WH: I know! My dad’s a big jigsaw puzzle fan! He loves doing them. So if you’re ever stuck for what to buy him for father’s day, buy him a jigsaw puzzle. But that was what this project was like for me — will this guitar part work with that one? So a lot of my time was spent editing. But right now, I personally don’t do jigsaw puzzles. That may come someday — I dunno. And it sounds cheesy, I suppose, but music is my hobby. And I was fortunate enough to make a living from it, and I have for many, many years. So I’m one of the lucky ones. So I guess my other hobby would be football, proper football, not what you call football. My team is Liverpool, and I love soccer — I’m just passionate about that. It’s more like an obsession than a hobby, actually. But I’ll tell you what’s weird. Being at home — and we live in the Brazilian countryside, and we have an apartment in Sao Paulo, but we spend most of our time in the country. But my wife and I we sit here and have breakfast and look out on the little bit of land that we have, and we’ve started feeding the birds. So we’ve been building a little bird table to put out back so we can watch the birds come ‘round in the morning, and we feed them fruit — banana and apple — and they love it. So that’s become a weird thing, and I was talking to my mom about it the other day, telling her that I was really getting into watching the birds. And how they come back, and they get braver and braver each day, and how they let us come out to the table now — you can almost feed them out of your hand. And I told my mom, “I think that’s got something to do with age. I’m 62, and I would not have dreamt of being interested in birds ten years ago!” So that’s one interest that I’ve developed recently like some people have taken up gardening. But I haven’t gotten to the jigsaw puzzle phase yet.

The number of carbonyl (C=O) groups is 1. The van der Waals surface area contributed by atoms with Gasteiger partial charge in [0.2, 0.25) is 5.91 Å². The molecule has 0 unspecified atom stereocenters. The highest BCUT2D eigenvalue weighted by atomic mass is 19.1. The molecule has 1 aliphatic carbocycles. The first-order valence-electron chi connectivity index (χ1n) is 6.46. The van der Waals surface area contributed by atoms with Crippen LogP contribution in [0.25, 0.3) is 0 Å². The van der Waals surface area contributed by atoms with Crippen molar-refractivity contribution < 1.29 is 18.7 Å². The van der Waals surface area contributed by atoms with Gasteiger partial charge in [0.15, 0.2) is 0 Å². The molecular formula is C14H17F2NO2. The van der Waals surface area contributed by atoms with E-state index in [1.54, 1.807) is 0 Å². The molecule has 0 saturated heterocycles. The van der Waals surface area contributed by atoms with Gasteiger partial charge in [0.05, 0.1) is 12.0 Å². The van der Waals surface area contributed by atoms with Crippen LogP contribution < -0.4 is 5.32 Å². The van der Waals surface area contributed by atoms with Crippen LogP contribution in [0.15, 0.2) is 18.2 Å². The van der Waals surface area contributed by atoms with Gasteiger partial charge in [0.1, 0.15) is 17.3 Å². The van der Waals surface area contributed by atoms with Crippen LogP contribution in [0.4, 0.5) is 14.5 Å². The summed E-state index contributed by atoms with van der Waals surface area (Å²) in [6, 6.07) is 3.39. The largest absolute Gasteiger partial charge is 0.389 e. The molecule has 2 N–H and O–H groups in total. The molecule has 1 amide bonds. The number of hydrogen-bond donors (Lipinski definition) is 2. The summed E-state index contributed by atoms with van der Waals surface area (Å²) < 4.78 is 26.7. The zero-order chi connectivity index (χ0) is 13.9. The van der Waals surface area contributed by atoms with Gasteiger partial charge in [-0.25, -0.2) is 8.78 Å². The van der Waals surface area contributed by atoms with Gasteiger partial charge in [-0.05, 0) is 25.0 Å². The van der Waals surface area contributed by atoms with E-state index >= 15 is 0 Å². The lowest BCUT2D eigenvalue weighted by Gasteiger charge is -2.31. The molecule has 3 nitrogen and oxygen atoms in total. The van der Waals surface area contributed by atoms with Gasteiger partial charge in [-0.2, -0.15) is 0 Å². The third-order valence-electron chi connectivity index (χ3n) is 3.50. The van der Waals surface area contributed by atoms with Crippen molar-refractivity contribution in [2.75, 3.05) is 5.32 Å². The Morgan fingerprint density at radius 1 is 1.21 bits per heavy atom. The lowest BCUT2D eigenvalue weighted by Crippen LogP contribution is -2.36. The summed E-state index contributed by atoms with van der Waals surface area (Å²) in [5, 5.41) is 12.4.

IE: Do you ever lookout in the yard and go, “Waidaminnut! That’s a creature that was NOT invited”?

WH: Well, yes. We do have creatures like that. We do have the yellow-backed scorpions here, which sometimes can get into the house, which is a bit scary because we have five dogs and a couple of cats, and they can kill dogs with their sting, and they look really horrible, too. But — touch wood — I haven’t seen one for a little while. But they do occur. And where we live is out in the countryside, up in the hills, above a little town, and it’s basically a dirt road to get to our home. But we do have snakes here, and we have wild parrots and possums and giant lizards. But that’s all good — kept at a distance, of course. You don’t want to get TOO close to nature.

IE: I was thinking how tons of us — from the Velvet Underground to you and Siouxsie and the Banshees — all discovered cool, cutting-edge books at the same time, like Venus in Furs. And it just became a crucial part of our lexicon.